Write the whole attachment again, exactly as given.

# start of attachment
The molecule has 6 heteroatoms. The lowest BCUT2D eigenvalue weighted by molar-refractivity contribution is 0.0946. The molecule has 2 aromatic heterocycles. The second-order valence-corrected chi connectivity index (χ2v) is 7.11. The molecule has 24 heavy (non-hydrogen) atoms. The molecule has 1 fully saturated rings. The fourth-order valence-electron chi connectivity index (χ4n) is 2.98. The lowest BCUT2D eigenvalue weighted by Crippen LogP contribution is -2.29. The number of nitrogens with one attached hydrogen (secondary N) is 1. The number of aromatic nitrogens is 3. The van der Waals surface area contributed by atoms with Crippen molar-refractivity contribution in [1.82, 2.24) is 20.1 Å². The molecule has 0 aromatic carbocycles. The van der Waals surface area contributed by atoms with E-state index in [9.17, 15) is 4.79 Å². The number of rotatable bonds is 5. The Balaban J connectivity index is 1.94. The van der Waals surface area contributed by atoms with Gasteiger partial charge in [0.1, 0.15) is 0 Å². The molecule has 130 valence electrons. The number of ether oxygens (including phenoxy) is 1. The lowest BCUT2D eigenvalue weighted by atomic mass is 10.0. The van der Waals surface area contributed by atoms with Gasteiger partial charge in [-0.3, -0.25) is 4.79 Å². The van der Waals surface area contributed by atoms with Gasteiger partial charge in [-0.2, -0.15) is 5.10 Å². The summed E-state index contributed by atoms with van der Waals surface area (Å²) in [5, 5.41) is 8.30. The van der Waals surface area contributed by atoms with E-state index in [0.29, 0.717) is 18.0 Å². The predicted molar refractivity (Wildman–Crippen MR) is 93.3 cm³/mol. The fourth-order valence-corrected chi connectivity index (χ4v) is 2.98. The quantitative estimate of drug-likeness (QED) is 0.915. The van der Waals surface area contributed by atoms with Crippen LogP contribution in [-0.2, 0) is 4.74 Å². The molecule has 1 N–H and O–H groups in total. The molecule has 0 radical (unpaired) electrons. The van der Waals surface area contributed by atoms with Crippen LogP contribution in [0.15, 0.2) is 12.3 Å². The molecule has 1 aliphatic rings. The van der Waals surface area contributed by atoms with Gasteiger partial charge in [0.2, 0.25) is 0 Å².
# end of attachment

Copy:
The molecule has 6 heteroatoms. The lowest BCUT2D eigenvalue weighted by molar-refractivity contribution is 0.0946. The molecule has 2 aromatic heterocycles. The second-order valence-corrected chi connectivity index (χ2v) is 7.11. The molecule has 24 heavy (non-hydrogen) atoms. The molecule has 1 fully saturated rings. The fourth-order valence-electron chi connectivity index (χ4n) is 2.98. The lowest BCUT2D eigenvalue weighted by Crippen LogP contribution is -2.29. The number of nitrogens with one attached hydrogen (secondary N) is 1. The number of aromatic nitrogens is 3. The van der Waals surface area contributed by atoms with Crippen molar-refractivity contribution in [1.82, 2.24) is 20.1 Å². The molecule has 0 aromatic carbocycles. The van der Waals surface area contributed by atoms with E-state index in [9.17, 15) is 4.79 Å². The number of rotatable bonds is 5. The Balaban J connectivity index is 1.94. The van der Waals surface area contributed by atoms with Gasteiger partial charge in [0.1, 0.15) is 0 Å². The molecule has 130 valence electrons. The number of ether oxygens (including phenoxy) is 1. The lowest BCUT2D eigenvalue weighted by atomic mass is 10.0. The van der Waals surface area contributed by atoms with Gasteiger partial charge in [-0.3, -0.25) is 4.79 Å². The van der Waals surface area contributed by atoms with Gasteiger partial charge in [-0.2, -0.15) is 5.10 Å². The summed E-state index contributed by atoms with van der Waals surface area (Å²) in [5, 5.41) is 8.30. The van der Waals surface area contributed by atoms with E-state index in [0.29, 0.717) is 18.0 Å². The predicted molar refractivity (Wildman–Crippen MR) is 93.3 cm³/mol. The fourth-order valence-corrected chi connectivity index (χ4v) is 2.98. The quantitative estimate of drug-likeness (QED) is 0.915. The van der Waals surface area contributed by atoms with Crippen LogP contribution in [-0.2, 0) is 4.74 Å². The molecule has 1 N–H and O–H groups in total. The molecule has 0 radical (unpaired) electrons. The van der Waals surface area contributed by atoms with Crippen LogP contribution in [0.15, 0.2) is 12.3 Å². The molecule has 1 aliphatic rings. The van der Waals surface area contributed by atoms with Gasteiger partial charge in [0.2, 0.25) is 0 Å².